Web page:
[When we left off, Keeney and his wingman had just arrived at the last known location of the downed pilot in the North Sea …]
Keeney knew it would be difficult to find the downed pilot amid the 12-foot swells below, and he didn’t realize yet that the pilot wasn’t in his life raft, making for an even smaller target. A stiff wind whipped up white caps on the waves that masked smaller floating objects, including those of human size, and made it difficult to pick out even larger objects.
Keeney told his wingman to stay at a high altitude to conserve fuel, and then dove to less than one thousand feet above the water to search for a tiny fleck bobbing in the sea. It was akin to standing on a tile floor covered with ground pepper and looking down for a broken piece of lead from a mechanical pencil that had fallen into the fray.
And although no one knew it, things were getting worse by the minute for the downed pilot. The force of the ejection had ripped away his flight boots and the rubber “booties” that were part of his Anti-Exposure Suit, and 50-degree water was wicking its way up the suit’s flannel liner. He was rapidly losing feeling.
Despite the odds against finding the pilot, Keeney had one thing going for him – the weather was unusually clear that day. Also lucky for the downed pilot, Keeney’s call sign (nickname) was “Keeneyes,” a reference to both his last name and his unusually good eyesight. As he searched, a tiny dot suddenly jumped out from the sea foam and white caps, and when he flew closer, he realized he was looking at the pilot. But he also realized that he didn’t see a raft, and he feared the pilot was already dead. But, unwilling to leave behind a fellow airman no matter his fate, Keeney and his wingman kept a visual on the dot, and within a few minutes, he U.K. controllers had vectored a C-130 overhead, followed by a rescue helicopter, which plucked the pilot to safety using a parajumper lowered on a sling. [Click here to read more about parajumpers]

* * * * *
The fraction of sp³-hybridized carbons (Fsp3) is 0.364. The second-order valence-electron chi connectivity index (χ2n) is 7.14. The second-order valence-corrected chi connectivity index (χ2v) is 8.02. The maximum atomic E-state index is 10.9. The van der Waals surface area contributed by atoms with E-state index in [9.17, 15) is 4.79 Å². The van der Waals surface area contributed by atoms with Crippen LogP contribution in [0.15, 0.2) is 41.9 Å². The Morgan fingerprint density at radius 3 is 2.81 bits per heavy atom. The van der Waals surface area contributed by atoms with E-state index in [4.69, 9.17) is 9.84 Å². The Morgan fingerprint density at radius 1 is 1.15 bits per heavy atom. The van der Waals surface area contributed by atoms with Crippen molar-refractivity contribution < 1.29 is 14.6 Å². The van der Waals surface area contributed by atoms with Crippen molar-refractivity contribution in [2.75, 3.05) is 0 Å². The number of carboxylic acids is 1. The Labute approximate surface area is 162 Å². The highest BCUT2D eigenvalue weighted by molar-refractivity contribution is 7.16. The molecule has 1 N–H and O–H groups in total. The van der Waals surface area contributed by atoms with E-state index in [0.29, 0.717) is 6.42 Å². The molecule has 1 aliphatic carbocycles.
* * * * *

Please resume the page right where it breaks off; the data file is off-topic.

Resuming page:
Many things went wrong that day for the downed pilot, but just enough things went right to keep him from becoming another accident statistic. From the F-5 pilots who stayed with him long enough for the U.K. controllers to pinpoint his position to Keeney for declaring an emergency takeoff that let him and his wingman arrive at the scene quickly for continuity to the helicopter crew that eventually pulled the pilot from the waters, there are plenty of heroes in this story. But one has to also wonder if the downed pilot didn’t also have a guardian angel that day, someone somehow tapping Keeney on the shoulder and guiding his eyes to the lone speck that mattered most among the mosaic sea below. Clearly he did, but we cannot forget the skills of those involved. Both Keeney and one of the Aggressors had learned search and rescue procedures from previous A-7 Sandy assignments in Southeast Asia, and the U.K. radar controllers were highly proficient in giving precision vectors that sent the flow of aircraft to the pilot.
And what happened to the reporter who had just witnessed probably one of the most amazing stories in his life? Keeneyes confiscated all of the reporter’s film to use in the upcoming accident board, and, being very cooperative, he never filed a story on the event.